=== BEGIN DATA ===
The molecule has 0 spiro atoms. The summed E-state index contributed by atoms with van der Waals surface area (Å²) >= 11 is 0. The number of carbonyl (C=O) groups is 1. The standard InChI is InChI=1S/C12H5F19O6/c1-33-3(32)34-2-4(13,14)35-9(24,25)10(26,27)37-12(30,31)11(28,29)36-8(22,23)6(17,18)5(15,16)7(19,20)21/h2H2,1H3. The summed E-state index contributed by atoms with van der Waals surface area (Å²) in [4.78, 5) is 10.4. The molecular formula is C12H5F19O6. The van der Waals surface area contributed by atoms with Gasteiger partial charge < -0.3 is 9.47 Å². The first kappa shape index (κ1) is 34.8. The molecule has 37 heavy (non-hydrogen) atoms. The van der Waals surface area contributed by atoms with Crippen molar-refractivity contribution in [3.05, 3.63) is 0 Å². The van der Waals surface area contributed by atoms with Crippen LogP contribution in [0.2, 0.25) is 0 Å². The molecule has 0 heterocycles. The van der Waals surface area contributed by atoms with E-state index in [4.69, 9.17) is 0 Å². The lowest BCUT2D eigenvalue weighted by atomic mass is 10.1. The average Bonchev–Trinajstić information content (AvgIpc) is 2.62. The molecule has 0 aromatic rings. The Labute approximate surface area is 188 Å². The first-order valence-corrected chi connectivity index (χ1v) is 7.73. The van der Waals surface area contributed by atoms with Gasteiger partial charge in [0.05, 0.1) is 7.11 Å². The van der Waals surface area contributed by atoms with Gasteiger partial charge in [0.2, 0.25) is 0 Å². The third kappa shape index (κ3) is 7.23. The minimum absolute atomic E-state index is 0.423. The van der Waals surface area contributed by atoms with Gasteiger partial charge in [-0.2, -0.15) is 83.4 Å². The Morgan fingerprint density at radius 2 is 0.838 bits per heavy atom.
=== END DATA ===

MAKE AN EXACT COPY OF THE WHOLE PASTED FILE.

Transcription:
The molecule has 0 spiro atoms. The summed E-state index contributed by atoms with van der Waals surface area (Å²) >= 11 is 0. The number of carbonyl (C=O) groups is 1. The standard InChI is InChI=1S/C12H5F19O6/c1-33-3(32)34-2-4(13,14)35-9(24,25)10(26,27)37-12(30,31)11(28,29)36-8(22,23)6(17,18)5(15,16)7(19,20)21/h2H2,1H3. The summed E-state index contributed by atoms with van der Waals surface area (Å²) in [4.78, 5) is 10.4. The molecular formula is C12H5F19O6. The van der Waals surface area contributed by atoms with Gasteiger partial charge < -0.3 is 9.47 Å². The first kappa shape index (κ1) is 34.8. The molecule has 37 heavy (non-hydrogen) atoms. The van der Waals surface area contributed by atoms with Crippen molar-refractivity contribution in [3.05, 3.63) is 0 Å². The van der Waals surface area contributed by atoms with Crippen LogP contribution in [0.2, 0.25) is 0 Å². The molecule has 0 heterocycles. The van der Waals surface area contributed by atoms with E-state index in [4.69, 9.17) is 0 Å². The lowest BCUT2D eigenvalue weighted by atomic mass is 10.1. The average Bonchev–Trinajstić information content (AvgIpc) is 2.62. The molecule has 0 aromatic rings. The Labute approximate surface area is 188 Å². The first-order valence-corrected chi connectivity index (χ1v) is 7.73. The van der Waals surface area contributed by atoms with Gasteiger partial charge in [0.05, 0.1) is 7.11 Å². The van der Waals surface area contributed by atoms with Gasteiger partial charge in [0.2, 0.25) is 0 Å². The third kappa shape index (κ3) is 7.23. The minimum absolute atomic E-state index is 0.423. The van der Waals surface area contributed by atoms with Gasteiger partial charge in [-0.2, -0.15) is 83.4 Å². The Morgan fingerprint density at radius 2 is 0.838 bits per heavy atom.